This Week On Car Clinic: Suzuki Escudo, The Landcruiser Brothers & How To Upgrade From a Wingroad to a BMW 320

Hi Baraza,

hello thanks for good work u are doing i want to buy my first car a Toyota Prado but i see my variety in our road so what the different BTW Prado with the wheel at back and the one without if there is any other model available please free to discuss.

Strange way of describing the various Landcruiser tailgate/hatch design options.

There isn’t a mechanical difference between the two. The disparate rear hatch design come about because of spec and market. Some markets get both types of rear doors; some get only one type…. like here in Kenya we get the sideways door with the spare wheel hanging off it, we do not get the one without unless imported.

The tireless doors are also the type used in the Lexus equivalents for these cars: the GX470 (and LX470/570 for the 100/ 200 Series)


Hi Baraza

I have a Toyota premio 1998 model with a 7afe engine ,the problem i have is fuel consumption it gives like a litre for 8km is this fine or there is a problem

There is a problem, and it could be your right foot.



I recently upgraded to BMW 320i from a Nissan Wingroad and the differences between the two are just amazing but that’s a story for another day. I need your guidance on how i can enhance the ground clearance of the Bimmer by 2 to 3 inches.  I have received conflicting advice including adding spacers or using stronger shocks & springs.

Regards, Sospeter

Yours is a funny email. Of course there will be a world of difference between a 320i and a Wingroad: one is a compact best-seller by a premium automaker from the land of perfectionists, the other is a cheap, Probox-rivaling wagon derived from a panel van built by a company that had stared death in the face before Renault stepped in to resuscitate the ailing Oriental by creating the R35 GTR and giving The Company Formerly Known As Prince a new lease of life. These two can never be on the same level.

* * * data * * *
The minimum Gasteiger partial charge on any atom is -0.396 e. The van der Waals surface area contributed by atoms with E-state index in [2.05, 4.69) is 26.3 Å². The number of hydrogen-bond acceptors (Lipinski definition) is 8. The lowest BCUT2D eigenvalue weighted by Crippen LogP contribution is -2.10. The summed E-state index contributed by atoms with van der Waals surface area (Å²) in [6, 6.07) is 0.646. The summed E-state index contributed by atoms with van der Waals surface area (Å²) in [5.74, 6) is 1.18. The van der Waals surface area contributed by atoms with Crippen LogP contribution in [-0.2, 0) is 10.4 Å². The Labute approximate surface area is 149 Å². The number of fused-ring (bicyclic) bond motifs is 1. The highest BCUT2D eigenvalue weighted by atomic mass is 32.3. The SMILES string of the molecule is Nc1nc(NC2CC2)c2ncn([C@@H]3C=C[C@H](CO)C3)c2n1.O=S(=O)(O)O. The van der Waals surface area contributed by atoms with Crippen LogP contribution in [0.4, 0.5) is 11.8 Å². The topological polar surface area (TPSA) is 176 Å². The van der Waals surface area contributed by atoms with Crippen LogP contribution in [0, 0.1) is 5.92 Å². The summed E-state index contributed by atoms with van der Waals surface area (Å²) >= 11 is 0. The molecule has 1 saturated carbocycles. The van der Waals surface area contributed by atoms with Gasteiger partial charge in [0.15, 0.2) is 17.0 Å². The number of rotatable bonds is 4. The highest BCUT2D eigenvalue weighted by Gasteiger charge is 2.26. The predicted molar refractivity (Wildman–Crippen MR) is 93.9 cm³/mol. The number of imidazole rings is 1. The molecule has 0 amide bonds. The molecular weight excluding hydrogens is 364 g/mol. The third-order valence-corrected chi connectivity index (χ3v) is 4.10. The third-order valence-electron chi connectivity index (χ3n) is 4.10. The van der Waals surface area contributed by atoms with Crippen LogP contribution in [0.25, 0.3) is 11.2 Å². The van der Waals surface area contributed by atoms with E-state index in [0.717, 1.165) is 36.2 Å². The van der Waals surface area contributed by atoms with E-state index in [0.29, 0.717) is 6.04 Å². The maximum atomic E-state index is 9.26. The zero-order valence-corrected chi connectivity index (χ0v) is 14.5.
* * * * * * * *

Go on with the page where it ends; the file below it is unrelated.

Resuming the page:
The BMW, as stated above, is a compact saloon car in the premium segment, and is engineered to the point where the Chinese are yet to copy one (or have they?). It therefore follows that a 2-3 inch lift is an insane and ill-advised maneuver worthy of the ruthless calumny that you will get from the internet forums once the fan club learns of your heretic intentions. You will ruin a good car; don’t do it. Just don’t.


Dear Baraza

I follow your column zealously and the more I do, the more I get convinced about how little I know about cars. I want to buy a car but can’t quite decide which one. I am lost between AUDI A8, 4.2 FSI Quattro, BENZ S550, S350 and E350. Please advice which in your perspective would be the best buy based on comfort, power, reliability and fuel economy.

You need to be a bit more specific about which model years we are discussing, but in terms of reliability, the S350 and the E350 are the safest bets owing to their relatively simpler constructions. The Audi and the S550… not so much; these are German V8s, not the last word in trouble-free motoring.

Comfort: get the S550, which should also be your choice for power. Fuel economy will show best returns in the E350.

Now that you didn’t specify the model years, here are two very interesting factoids you probably should know:

  1. Ever heard of a recall? The 2017 E Class is on the brink of one because apparently the vehicle might stall if you have a back seat passenger. What was that, you ask? The midsize executive saloon will cut its engine if you place a passenger exactly where one would want to ride a Mercedes from? Yes, exactly that. The TSB or recall notice doesn’t specify what the problem is, but that can’t stop a mind like mine from making an intelligent guess: the fuel pump is most likely located in that area and the pressure exerted by a human derriere could either cause a disconnection or an electrical arc (what you call a “short circuit”) thus temporarily sending the fuel pump offline and starving the engine of fuel. Since the recall notice doesn’t mention the possibility death by flashy explosion, the electrical arc is not a likely suspect, since the arc itself is a spark.